Indian police said Monday they had found 19 aborted female foetuses dumped in a sewer in the western state of Maharashtra, highlighting the country's problem of female foeticide.
Prenatal sex tests are illegal in India, a policy designed to stop unborn girls being aborted by parents desperate for a boy.
But the tests are still thought to be common, particularly in poor rural areas, and sex ratios are skewed towards males across India.
"We have recovered 19 foetuses and are trying to arrest the doctor, who is absconding," Dattatray Shinde, a police superintendent in Maharasthra's Sangli district, told AFP.
He said the foetuses were found late Sunday wrapped in blue plastic bags in a sewer next to a clinic run by doctor Babasaheb Khidrapure in the village of Mhaisal.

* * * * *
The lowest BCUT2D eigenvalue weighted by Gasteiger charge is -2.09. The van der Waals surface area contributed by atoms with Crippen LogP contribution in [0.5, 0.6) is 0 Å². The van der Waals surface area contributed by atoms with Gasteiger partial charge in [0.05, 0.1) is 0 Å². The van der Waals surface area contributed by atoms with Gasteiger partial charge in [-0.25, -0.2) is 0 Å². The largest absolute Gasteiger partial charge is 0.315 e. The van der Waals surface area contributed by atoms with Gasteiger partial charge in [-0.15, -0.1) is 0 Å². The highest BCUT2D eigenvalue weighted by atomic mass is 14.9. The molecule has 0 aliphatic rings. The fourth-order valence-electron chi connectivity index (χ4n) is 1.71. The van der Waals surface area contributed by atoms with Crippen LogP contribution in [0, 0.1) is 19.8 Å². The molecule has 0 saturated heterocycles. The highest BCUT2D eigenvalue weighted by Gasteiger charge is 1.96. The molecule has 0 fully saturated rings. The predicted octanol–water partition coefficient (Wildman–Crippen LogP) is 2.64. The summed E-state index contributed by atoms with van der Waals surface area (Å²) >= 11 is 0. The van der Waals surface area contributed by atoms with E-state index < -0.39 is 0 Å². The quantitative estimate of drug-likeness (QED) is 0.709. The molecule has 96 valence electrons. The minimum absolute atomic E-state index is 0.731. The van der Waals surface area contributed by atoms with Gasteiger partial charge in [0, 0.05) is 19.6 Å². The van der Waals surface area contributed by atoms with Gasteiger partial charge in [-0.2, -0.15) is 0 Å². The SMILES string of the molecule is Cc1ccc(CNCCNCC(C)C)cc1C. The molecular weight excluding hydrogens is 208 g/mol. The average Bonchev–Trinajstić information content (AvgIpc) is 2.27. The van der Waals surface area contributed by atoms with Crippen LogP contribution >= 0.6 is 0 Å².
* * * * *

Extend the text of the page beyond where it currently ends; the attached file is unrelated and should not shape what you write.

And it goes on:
Officers made the discovery after a 26-year-old woman died during a failed abortion attempt at the surgery, Shinde said.
"We have arrested the victim's husband Praveen Jamdade for pressuring her into an abortion," he said.
Parents and doctors can be jailed for up to five years for requesting or conducting a pre-natal sex test.
A 2011 study in the British medical journal The Lancet found that up to 12 million girls had been aborted in the last three decades in India.
India had 940 females for every 1,000 males, according to the last official census published in 2011, up from 933 in 2001.
In Sangli, where the feotuses were found, there are just 867 girls per 1000 boys, the figures show.
Women in India can face pressure to produce male children, who are seen as breadwinners. Girls are often viewed as a financial burden as they require hefty marriage dowries.